League of Legends becomes CU Denver’s first ever e-sport
An expansion of student-run club sports
League of Legends is a free multiplayer online battle arena (MOBA) that originated in October 2009. As of January 2019, Newzoo, a market intelligence company for games and e-sports, ranked League of Legends as the most popular Core PC game. CU Denver has recently started their own League of Legends Club that will work as its first ever collegiate e-sport.
In this third-person, top-down perspective game, two teams of five players go against each other using a selected character called a Champion. The amount of playable characters is always growing, but currently, there are about 143 from which the player can choose.
Fighting the opponents and destroying their base is priority number one in a match. However, there are also neutral objectives to spice the battle up, such as killing a dragon. The end goal is to reach the “Nexus” in the very back of each team’s base and destroy it.
Ayden Adair, photographer at The Sentry and VP of the club, said that “Just like other sports, such as soccer and football, League requires an immense amount of teamwork, individual skill, mechanical outplays, strategic thinking, and creativity. While there may not be a physical strength component to the game, it does not make it any less difficult than a game of chess, soccer, or football.”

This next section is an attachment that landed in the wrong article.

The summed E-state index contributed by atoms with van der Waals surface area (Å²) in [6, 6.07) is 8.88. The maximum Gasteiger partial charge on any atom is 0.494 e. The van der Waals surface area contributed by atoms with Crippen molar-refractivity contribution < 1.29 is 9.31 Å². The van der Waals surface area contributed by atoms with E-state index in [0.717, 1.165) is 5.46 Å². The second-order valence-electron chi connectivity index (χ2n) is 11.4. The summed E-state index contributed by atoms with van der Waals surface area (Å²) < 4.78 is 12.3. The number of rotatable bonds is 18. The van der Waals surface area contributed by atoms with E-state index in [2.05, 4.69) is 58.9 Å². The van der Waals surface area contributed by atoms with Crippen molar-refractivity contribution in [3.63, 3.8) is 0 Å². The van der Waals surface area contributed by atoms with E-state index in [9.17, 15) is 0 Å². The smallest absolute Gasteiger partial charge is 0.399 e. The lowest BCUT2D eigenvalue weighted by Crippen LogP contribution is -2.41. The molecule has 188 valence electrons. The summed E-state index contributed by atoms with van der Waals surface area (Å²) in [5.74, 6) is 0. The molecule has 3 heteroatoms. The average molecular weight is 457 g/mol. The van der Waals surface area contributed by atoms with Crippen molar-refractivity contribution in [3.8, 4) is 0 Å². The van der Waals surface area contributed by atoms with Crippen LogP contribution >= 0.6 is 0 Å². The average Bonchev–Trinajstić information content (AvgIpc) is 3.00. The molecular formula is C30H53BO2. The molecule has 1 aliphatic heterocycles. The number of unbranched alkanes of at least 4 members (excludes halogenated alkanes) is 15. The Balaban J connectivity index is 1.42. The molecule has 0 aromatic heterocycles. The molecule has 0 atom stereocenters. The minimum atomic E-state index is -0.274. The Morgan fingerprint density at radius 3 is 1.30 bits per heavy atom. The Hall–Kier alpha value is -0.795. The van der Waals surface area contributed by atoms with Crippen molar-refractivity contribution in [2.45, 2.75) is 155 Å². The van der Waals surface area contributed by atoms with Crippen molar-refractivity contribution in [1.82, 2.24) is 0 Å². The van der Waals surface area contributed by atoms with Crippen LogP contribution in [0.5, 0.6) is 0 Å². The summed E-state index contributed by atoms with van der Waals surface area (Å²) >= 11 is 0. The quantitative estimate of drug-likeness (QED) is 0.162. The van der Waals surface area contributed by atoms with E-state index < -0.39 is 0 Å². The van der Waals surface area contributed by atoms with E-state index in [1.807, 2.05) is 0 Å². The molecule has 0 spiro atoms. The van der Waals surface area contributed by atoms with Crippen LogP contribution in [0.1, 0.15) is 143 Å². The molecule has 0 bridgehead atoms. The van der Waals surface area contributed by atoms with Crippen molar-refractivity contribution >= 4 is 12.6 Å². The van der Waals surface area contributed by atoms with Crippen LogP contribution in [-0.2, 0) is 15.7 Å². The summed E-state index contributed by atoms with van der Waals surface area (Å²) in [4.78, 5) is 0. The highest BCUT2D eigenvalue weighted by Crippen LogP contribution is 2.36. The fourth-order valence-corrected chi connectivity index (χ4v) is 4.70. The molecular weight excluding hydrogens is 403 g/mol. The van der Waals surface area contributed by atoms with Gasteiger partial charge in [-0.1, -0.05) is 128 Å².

Every aspect of the game requires five people working together, and those who work the best together, even if they aren’t the best players, are more likely to win.
Ryan Cuscaden, the president of the club, said that the reason for its inception was to “escape the toxic community of league and have a place where [students] can play with friends and meet new people with the same interests as them. We hope to grow the club into the staple gaming club of CU Denver and grow in numbers and games we support as a club.”
The main goal right now for the CU Denver club is to build a player base and prepare for the collegiate competitions. That doesn’t mean, however, that they won’t currently compete—the club will participate in online, local, and in-house tournaments, which currently are free play among group members while the numbers of the club grow.
Those uninterested in the competitive aspect can still join the club and play casually with other members. CU Denver and the club are currently working hard to get 10 gaming laptops for those who don’t have a computer to bring to the meetings.
The League of Legends club meets bi-weekly, alternating Mondays and Thursdays.
CU Denver League of Legends
Ryan Cuscaden, President
Ayden Adair, Vice President